First published in Japanese in 1933, In Praise of Shadows by Jun’ichiro Tanizaki is a testimony to the timelessness of Japanese aesthetics. It explores the aesthetics of shadows and celebrates the ambiguity and sublety of color, shade, texture, and tone.

Tanizaki examines the singular standards of Japanese aesthetics and their stark contrast with the value systems of the industrialized West. He writes:

“We find beauty not in the thing itself but in the patterns of shadows, the light, and the darkness, that one thing against another creates… Were it not for shadows, there would be no beauty.”

Other breath-taking descriptions found in the essay include the smoky patina of a worn silver sake cup, the sheen of lacquer reflecting a wavering candlelight, the meditative experience of eating a yokan from a lacquer dish as if the very darkness of the room were melting on the tongue, and sushi wrapped in a persimmon leaf. It reads like an exercise in mindfulness.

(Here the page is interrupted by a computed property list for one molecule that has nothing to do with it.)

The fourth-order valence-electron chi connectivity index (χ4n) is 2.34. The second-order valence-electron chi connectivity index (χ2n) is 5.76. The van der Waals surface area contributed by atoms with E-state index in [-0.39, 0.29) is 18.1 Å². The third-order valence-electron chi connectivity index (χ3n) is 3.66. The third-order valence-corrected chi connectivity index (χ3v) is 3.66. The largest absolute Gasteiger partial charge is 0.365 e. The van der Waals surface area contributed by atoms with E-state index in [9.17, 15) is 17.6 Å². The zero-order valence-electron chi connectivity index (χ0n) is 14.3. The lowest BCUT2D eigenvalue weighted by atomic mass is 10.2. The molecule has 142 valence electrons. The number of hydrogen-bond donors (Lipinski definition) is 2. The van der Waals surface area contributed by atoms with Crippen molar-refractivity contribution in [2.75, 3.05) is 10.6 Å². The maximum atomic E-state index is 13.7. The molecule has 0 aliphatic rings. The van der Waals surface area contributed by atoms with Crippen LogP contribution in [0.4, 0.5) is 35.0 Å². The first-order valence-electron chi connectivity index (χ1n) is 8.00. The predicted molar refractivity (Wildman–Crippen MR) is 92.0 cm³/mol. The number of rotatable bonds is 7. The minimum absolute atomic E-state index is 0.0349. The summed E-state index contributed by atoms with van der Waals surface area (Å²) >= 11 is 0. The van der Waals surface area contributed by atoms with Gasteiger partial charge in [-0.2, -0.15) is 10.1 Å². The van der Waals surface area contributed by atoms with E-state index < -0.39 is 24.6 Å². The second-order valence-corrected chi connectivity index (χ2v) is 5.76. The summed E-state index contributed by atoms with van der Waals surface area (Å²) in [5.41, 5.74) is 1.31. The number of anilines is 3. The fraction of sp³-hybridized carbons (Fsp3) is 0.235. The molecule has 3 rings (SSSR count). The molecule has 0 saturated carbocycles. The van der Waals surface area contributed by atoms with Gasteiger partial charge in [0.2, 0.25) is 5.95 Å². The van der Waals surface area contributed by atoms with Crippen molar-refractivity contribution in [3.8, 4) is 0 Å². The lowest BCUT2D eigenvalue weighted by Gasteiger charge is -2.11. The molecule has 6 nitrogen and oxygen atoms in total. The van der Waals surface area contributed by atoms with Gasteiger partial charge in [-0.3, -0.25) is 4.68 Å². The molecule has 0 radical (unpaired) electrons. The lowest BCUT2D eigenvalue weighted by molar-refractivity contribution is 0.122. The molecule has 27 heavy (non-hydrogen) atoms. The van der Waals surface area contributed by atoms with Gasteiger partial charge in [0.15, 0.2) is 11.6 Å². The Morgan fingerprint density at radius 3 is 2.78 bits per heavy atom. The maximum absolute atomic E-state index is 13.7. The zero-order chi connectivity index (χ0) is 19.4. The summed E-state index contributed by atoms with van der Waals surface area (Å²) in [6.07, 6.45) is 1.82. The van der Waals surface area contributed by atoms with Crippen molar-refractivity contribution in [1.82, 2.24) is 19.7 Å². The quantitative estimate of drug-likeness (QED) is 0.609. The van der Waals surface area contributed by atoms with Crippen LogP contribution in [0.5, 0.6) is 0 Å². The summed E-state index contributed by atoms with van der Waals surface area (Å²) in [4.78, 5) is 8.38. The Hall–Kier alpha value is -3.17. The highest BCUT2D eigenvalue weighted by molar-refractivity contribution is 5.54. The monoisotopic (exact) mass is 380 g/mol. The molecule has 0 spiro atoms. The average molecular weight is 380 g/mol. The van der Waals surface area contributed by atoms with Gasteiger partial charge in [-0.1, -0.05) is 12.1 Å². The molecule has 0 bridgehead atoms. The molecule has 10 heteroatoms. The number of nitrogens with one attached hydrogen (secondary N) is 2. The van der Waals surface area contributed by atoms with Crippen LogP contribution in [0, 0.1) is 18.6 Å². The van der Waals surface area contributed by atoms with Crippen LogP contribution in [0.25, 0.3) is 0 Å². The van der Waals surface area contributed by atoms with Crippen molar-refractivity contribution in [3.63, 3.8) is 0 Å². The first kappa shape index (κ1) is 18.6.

In traditional Japanese aesthetics, shadow plays a practical and symbolic role, with specific ritual values sanctioned by time and custom. Light is its enemy, being at the same time a necessary complement.

Light and shadow are antithetical values in permanent conflict, but essential for the existence of their opposite and between them the world is divided. Shadow – for Tanizaki- enhances the object or its surroundings, especially in architecture, providing ambiguity and mystery. Shadow ennobles the object and distinguishes it; is enigmatic, promotes silence and reflection, brings peace, serenity and calm. With a pleasant, colloquial, conversational style, Tanizaki displays his singular praise. His detailed and meticulous attention is fascinating.

What if we apply Tanozaki’s philosophy to our creative work?

What would it look like if we tried to bring more stillness in our photographs, painstaking attention to detail, and focused more on the shadows rather than the light?

George Kroustallis // Minorstep